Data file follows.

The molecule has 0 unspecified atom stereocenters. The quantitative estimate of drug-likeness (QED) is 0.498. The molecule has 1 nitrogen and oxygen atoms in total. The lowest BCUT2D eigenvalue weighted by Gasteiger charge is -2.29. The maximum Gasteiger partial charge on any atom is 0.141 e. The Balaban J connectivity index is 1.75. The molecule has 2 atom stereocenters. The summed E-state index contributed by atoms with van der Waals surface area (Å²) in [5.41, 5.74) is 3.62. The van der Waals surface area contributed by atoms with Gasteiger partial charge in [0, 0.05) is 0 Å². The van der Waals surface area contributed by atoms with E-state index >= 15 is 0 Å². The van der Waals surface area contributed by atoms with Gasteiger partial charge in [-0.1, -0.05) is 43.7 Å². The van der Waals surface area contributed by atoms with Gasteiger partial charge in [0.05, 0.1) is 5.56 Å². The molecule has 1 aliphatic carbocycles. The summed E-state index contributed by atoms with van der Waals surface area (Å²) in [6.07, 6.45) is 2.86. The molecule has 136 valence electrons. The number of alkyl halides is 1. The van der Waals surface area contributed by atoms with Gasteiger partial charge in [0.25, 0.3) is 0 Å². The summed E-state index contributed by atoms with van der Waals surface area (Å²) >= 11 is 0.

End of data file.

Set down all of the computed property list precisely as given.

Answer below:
The molecule has 0 unspecified atom stereocenters. The quantitative estimate of drug-likeness (QED) is 0.498. The molecule has 1 nitrogen and oxygen atoms in total. The lowest BCUT2D eigenvalue weighted by Gasteiger charge is -2.29. The maximum Gasteiger partial charge on any atom is 0.141 e. The Balaban J connectivity index is 1.75. The molecule has 2 atom stereocenters. The summed E-state index contributed by atoms with van der Waals surface area (Å²) in [5.41, 5.74) is 3.62. The van der Waals surface area contributed by atoms with Gasteiger partial charge in [0, 0.05) is 0 Å². The van der Waals surface area contributed by atoms with E-state index >= 15 is 0 Å². The van der Waals surface area contributed by atoms with Gasteiger partial charge in [-0.1, -0.05) is 43.7 Å². The van der Waals surface area contributed by atoms with Gasteiger partial charge in [0.05, 0.1) is 5.56 Å². The molecule has 1 aliphatic carbocycles. The summed E-state index contributed by atoms with van der Waals surface area (Å²) in [6.07, 6.45) is 2.86. The molecule has 136 valence electrons. The number of alkyl halides is 1. The van der Waals surface area contributed by atoms with Gasteiger partial charge in [0.25, 0.3) is 0 Å². The summed E-state index contributed by atoms with van der Waals surface area (Å²) >= 11 is 0.